Sato K.,Central Institute for Experimental Animals | Oiwa R.,Central Institute for Experimental Animals | Kumita W.,Central Institute for Experimental Animals | Henry R.,Horizon Discovery | And 23 more authors.
Cell Stem Cell | Year: 2016

Recent advances in genome editing have facilitated the generation of nonhuman primate (NHP) models, with potential to unmask the complex biology of human disease not revealed by rodent models. However, their broader use is hindered by the challenges associated with generation of adult NHP models as well as the cost of their production. Here, we describe the generation of a marmoset model of severe combined immunodeficiency (SCID). This study optimized zinc-finger nucleases (ZFNs) and transcription activator-like effector nucleases (TALENs) to target interleukin-2 receptor subunit gamma (IL2RG) in pronuclear stage marmoset embryos. Nine of 21 neonates exhibited mutations in the . IL2RG gene, concomitant with immunodeficiency, and three neonates have currently survived from 240 days to 1.8 years. Our approach demonstrates highly efficient production of founder NHP with SCID phenotypes, with promises of multiple pre-clinical and translational applications. In this article, Sato and colleagues describe the generation of an immunodeficient nonhuman primate model. By optimizing ZFN and TALEN targeting of the . IL2RG gene in marmoset fibroblasts and embryos, and using blastomere splitting as a proxy for rapid genome editing to reduce mosaicism, the authors generated founder animals with an immunodeficient phenotype similar to that of human patients with X-SCID. © 2016 Elsevier Inc.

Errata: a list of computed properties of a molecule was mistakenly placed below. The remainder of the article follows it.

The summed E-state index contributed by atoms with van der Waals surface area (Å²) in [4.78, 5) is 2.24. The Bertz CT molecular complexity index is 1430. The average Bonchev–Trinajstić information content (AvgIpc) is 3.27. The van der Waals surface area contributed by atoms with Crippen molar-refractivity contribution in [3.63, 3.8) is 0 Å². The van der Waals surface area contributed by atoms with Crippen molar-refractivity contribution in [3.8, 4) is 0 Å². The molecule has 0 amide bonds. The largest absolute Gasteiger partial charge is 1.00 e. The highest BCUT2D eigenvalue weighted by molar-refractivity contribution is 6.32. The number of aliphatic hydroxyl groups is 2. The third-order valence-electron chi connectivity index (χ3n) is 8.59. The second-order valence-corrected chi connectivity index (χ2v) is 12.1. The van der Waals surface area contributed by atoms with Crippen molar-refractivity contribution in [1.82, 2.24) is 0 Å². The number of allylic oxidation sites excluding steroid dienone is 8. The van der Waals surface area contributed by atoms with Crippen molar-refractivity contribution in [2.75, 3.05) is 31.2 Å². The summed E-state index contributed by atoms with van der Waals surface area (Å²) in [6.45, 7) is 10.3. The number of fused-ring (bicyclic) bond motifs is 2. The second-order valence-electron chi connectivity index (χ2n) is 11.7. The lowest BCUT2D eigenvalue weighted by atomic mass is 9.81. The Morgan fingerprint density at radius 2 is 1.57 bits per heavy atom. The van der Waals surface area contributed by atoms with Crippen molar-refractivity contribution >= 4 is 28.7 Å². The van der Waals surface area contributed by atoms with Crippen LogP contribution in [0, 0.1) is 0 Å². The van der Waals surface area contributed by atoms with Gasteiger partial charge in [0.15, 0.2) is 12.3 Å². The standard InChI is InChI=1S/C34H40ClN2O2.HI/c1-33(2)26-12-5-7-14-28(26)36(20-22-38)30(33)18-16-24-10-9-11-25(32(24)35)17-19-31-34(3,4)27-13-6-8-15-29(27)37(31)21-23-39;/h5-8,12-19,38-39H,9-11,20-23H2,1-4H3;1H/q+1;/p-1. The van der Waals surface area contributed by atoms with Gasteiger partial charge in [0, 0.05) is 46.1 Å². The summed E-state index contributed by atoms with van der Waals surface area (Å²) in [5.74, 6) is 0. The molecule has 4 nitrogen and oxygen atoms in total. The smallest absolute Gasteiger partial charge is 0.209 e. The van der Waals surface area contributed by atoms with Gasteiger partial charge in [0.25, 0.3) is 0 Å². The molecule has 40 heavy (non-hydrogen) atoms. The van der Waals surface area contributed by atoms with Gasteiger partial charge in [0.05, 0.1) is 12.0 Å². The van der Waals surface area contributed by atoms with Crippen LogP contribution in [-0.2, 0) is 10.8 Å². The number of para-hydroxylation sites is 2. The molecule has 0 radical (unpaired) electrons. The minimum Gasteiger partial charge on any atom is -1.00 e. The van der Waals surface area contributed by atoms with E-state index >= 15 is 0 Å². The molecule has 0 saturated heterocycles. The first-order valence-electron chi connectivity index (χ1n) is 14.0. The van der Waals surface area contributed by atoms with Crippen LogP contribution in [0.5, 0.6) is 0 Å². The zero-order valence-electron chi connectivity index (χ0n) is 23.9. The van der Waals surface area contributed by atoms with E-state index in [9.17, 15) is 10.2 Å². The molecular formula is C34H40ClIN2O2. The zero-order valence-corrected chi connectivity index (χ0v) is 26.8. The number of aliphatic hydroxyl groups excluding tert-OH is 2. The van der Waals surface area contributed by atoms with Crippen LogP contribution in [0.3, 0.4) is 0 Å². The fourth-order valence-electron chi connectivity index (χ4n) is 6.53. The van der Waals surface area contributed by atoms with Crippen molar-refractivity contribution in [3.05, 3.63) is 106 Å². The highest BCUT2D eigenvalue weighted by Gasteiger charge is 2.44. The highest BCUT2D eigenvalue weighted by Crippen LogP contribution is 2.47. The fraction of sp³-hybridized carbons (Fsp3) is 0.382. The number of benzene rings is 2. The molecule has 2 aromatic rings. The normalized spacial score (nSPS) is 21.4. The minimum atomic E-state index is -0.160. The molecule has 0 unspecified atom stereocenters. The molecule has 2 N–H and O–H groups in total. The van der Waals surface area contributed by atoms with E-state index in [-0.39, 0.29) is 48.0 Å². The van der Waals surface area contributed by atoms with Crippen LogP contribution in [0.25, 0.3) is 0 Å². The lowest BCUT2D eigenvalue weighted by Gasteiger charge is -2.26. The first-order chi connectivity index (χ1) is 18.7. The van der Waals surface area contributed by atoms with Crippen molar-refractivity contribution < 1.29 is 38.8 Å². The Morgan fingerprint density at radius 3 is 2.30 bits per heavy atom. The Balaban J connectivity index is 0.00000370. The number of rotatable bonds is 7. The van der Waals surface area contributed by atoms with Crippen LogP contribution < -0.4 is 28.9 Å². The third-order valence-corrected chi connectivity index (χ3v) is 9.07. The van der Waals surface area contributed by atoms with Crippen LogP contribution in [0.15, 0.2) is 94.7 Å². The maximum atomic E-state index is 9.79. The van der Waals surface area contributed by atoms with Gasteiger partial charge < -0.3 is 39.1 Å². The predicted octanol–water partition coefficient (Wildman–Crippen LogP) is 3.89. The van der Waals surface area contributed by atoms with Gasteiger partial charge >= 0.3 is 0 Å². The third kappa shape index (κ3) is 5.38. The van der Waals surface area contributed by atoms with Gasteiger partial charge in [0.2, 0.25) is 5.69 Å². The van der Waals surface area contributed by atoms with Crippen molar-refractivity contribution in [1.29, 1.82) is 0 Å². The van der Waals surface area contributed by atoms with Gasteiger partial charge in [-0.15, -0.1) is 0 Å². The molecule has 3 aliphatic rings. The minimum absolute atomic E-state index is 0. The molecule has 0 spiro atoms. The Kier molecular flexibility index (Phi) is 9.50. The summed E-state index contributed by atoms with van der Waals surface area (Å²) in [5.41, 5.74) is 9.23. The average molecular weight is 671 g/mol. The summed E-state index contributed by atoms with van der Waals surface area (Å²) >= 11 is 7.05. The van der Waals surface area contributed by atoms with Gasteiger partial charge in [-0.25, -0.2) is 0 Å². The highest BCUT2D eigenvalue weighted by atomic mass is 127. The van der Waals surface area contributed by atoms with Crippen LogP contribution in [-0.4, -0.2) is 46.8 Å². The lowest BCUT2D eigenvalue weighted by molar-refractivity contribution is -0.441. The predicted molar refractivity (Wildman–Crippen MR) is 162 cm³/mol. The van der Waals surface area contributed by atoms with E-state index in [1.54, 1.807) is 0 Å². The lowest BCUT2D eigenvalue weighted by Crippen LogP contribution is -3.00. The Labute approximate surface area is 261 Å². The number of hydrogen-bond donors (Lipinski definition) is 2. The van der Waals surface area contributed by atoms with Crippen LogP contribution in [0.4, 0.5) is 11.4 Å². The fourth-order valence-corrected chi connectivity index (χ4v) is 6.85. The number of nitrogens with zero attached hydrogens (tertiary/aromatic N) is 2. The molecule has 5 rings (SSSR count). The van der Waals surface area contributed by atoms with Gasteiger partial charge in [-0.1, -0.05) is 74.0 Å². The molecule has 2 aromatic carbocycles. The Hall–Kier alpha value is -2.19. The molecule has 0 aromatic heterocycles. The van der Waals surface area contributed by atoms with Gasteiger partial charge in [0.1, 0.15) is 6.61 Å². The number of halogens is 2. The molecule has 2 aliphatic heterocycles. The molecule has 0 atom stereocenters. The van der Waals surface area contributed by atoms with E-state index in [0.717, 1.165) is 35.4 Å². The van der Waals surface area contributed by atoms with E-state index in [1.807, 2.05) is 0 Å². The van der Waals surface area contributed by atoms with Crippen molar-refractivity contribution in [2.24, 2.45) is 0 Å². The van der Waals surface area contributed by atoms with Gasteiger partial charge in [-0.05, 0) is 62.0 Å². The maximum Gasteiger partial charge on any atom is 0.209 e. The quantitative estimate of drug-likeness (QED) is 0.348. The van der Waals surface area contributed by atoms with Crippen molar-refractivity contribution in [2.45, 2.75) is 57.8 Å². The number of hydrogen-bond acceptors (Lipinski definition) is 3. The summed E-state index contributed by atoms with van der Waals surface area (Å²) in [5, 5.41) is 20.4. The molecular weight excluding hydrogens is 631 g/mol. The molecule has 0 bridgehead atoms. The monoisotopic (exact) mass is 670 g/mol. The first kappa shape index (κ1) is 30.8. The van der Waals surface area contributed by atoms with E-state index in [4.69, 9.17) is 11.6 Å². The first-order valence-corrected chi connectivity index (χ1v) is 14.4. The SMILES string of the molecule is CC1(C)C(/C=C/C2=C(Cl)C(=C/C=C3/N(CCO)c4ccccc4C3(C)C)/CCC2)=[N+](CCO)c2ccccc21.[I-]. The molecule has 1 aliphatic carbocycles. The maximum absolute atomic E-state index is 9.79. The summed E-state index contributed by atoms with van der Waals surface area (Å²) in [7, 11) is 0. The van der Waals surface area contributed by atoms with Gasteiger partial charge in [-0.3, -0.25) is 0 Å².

Guo R.,Tokyo Medical University | Hirano T.,Toda Chuo General Hospital | Kawakami T.,Tokyo Medical University | Kawakami T.,Medical ProteoScope Company | And 7 more authors.
Japanese Journal of Lung Cancer | Year: 2010

Objective. There is a need to establish clinically useful serum biomarkers for effective lung cancer screening. We investigated extracellular proteins secreted or shed from surgically resected lung adenocarcinoma tissue into its primary culture medium. Methods. In 12 lung adenocarcinoma cases, protein specimens from both culture supernatants of adenocarcinoma tissue and the normal peripheral lung (NPL) tissue were labeled with different fluorescent dyes (CyDye™: Cy2, Cy3 and Cy5) and co-resolved in single two-dimensional (2-D) gels. Quantitative protein profiles were obtained by differential fluorescence imaging of the gels. Results. The twelve pairs of 2-D gel images of both adenocarcinoma and NPL specimens revealed 34 distinct protein spots, detected in at least 5 gel images and highly concentrated in the adenocarcinoma cultures, on average more than double the concentration of analysis identified all of these protein spots, including napsin A and pulmonary surfactant-associated protein A which are responsible for the development of type II pneumocytes, and are the proteins commonly upregulated in tumor cells. Conclusion. These results suggest the usefulness of the tissue culture method to identify potential serum biomarkers to enable the early detection of lung adenocarcinoma. © 2010 The Japan Lung Cancer Society.